Saturday, February 12, 2011

Philip S. Duffy - A History - Part 2

When I read though the historical account of Philip Duffy, I can follow the path of his immigration and migration quite easily and see where he most definitely bumped into McLaughlin's and Maxwell's living Newport, New York along with others related to me.  He later found them in Austin, Nevada.  I am certain that he went there with purpose in cattle ranching by the late 1860s.  Is he the person who attracted Thomas Michael McLaughlin to Lander County, Nevada?  I wonder.  It seems very possible.

The Duffy ranch in Lander County, Nevada near Austin was called the Iowa Canyon Ranch.  He later named his ranch in Napa after this location as the Nevada Ranch.  The Nevada Ranch or Rancho Nevada, is at the end of Big Ranch Road in Napa, CA.  I find this historical account of Philip's life quite interesting.

Attached to the account of his life, I have his death certificate.  Below, I have included it in my post.

Friday, February 11, 2011

Philip S. Duffy - A History - Part 1

I may have a mini obsession with sourcing and locating Philip and Katie Duffy of Napa, California.  It is not for an unfounded or unrelated reason though.   Katie Duffy (Catherine Maxwell at birth) was the sister of my great great grandmother, Ellen "Maxwell" McLaughlin.  Katie and Ellen must have been close, I am pretty certain of that.  The only picture of Ellen that I have is with Katie in Walter Springs, California.  They, in fact, both lived in Napa after living in Austin, Nevada having migrated from Newport, New York.  They were both born in County Meath, Ireland.

The other catch to this is that their husbands' were friends.  That friendship may have originated in their youth in Newport, New York.  This type of family connection spans many years and three different locations.  I actually have more information about Philip Duffy at my fingertips than I have about my own great great grandfather, Thomas Michael McLaughlin.

I hope to someday connect with a Duffy or Malloy and share information.  They may have photos of my great great grandparents.  A Malloy gave my grandfather, Richard J. Flanagan, some photocopied information years and years ago in Napa.  I am posting it here.

The first two documents are from a history book.  The photocopy has become faded but has some great historical information about Philip Duffy.  By the way, he did spell his first name with one "l" only.  Enjoy reading below.  I hope that it is legible.  I will make comments in my next post.....To be continued.


Thursday, February 10, 2011

Duffy's of Napa, CA

Recently, I started searching online for historical information about Napa which might include any information about my Flanagan's, McLaughlin's, Vienop's, Borchers', and even the McLaughlin's cousins, the Duffy's.  I was sad to find an obituary for Dennis Michael Patrick Duffy.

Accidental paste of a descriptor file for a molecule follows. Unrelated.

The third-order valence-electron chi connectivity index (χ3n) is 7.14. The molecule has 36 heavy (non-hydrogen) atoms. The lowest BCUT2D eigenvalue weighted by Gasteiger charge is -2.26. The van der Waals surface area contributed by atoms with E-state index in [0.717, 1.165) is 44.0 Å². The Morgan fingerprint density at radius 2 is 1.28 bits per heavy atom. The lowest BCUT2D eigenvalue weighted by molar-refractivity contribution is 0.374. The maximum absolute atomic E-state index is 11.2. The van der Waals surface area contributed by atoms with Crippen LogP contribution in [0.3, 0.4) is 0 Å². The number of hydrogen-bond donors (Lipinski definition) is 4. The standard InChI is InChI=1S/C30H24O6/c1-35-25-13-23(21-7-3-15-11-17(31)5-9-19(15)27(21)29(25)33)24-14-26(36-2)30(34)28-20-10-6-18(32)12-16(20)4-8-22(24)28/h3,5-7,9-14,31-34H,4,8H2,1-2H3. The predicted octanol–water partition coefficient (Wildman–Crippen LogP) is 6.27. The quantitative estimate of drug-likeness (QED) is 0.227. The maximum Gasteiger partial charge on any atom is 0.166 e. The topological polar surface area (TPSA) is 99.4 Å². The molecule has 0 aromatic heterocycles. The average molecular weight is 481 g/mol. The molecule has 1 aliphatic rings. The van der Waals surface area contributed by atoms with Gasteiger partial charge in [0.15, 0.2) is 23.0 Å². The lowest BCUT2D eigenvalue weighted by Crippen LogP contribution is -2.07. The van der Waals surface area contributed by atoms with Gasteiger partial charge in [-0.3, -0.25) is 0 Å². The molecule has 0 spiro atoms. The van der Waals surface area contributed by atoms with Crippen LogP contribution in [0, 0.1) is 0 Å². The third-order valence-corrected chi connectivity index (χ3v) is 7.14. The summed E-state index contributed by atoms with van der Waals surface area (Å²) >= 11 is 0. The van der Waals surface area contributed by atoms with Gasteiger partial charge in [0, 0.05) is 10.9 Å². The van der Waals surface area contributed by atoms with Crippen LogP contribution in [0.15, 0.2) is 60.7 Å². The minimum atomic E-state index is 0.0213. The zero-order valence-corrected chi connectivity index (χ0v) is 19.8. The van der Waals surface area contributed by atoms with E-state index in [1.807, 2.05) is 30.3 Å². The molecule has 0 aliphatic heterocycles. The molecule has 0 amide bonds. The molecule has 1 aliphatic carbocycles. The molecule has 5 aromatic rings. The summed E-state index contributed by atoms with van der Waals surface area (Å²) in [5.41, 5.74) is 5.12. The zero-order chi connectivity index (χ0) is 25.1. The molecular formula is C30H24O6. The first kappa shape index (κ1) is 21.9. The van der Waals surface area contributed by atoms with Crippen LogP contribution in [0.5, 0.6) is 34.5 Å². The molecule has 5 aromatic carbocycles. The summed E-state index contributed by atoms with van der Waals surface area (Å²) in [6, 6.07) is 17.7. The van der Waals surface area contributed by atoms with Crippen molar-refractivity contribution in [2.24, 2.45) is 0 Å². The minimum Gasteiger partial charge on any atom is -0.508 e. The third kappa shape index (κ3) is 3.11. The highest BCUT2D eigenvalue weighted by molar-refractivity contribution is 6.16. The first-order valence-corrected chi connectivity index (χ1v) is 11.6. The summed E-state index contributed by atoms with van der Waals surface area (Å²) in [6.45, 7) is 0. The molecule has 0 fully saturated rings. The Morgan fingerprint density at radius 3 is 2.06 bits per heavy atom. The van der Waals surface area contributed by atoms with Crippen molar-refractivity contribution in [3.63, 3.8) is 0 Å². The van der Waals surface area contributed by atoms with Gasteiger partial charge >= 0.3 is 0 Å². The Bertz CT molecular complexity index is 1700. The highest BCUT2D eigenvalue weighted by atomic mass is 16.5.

DUFFY, Dennis Michael Patrick September 14, 2007 - SF Gate

Dennis Michael Patrick Duffy A life-long fourth generation Napa Valley resident, died suddenly on the golf course in Lake Tahoe on Monday, September 10, 2007. He was 59 years old. Born December 20, 1947 in St. Helena, Dennis graduated from Napa Senior High School in 1966 and then the University of San Francisco in 1970 with a BA degree in economics. Following college, he moved to Lake Tahoe adopting the beautiful basin as his home. Duff was best known for his work at River Ranch Restaurant & Lodge, where he became well-known for his Irish charm, quick wit and devilish smile. In the mid 70's, Dennis returned to his roots in Napa getting involved in the wine industry and, as a hobby, produced a private label DD that was enjoyed by friends and family. Dennis oversaw and maintained the Duffy Christmas Tree Farm on Big Ranch Road, a business started by his father. In early 1995, Dennis agreed to have the 1906 family farm house remodeled for the nationally syndicated "This Old House" program. The show's producer said at that time "I only had 15 minutes to meet Dennis, but it was love at first sight. I guess the combination of the man, the house and the setting conspired to make a good story." In recent years, Dennis went to work as a mortgage broker with Investor's Trust Mortgage. With his primary home in Yountville and his second home in Lake Tahoe, Dennis was blessed with a full life in two of the most beautiful places on earth. The true beauty of Dennis was what he brought with him into the hearts of everyone he encountered throughout his life. Dennis' life was made full six years ago when he was reacquainted with his college love, [a Living Kelly]. Happily engaged, they were excited to continue creating a wonderful life together. Dennis is predeceased by his parents Owen M. Duffy, Ann L. Duffy and brother-in-law, Dennis Mordecai. He is survived by his loving sister [a living Duffy], her daughter [a living Mordecai] and by his loving fiancée............A Funeral Mass will be held Monday, September 17 at 11:00 a.m. at St. Joan of Arc Church in Yountville. A Celebration of Dennis' Life will be held at the River City Restaurant in Napa immediately following. Donations may be made in his honor to Napa Valley Hospice.

I've highlighted the clues that led me to know that this was a Duffy cousin.  I wonder what has become of the old Duffy property on Big Ranch Road?  Does any history of Philip Duffy and Catherine "Katie" Maxwell Duffy exist there anymore?

Wednesday, February 9, 2011

Catching Up With The Flanagan's of Napa, California

I have finally completed the hyperlinks off the Flanagan Index Page for the section entitled "The Napa Flanagan's".  All you have to do now is go to the index and click on the post that you'd like to read and it will take you there.  I have kept the post list in a fairly consistent chronological order of my family tree discoveries and postings about the Flanagan's.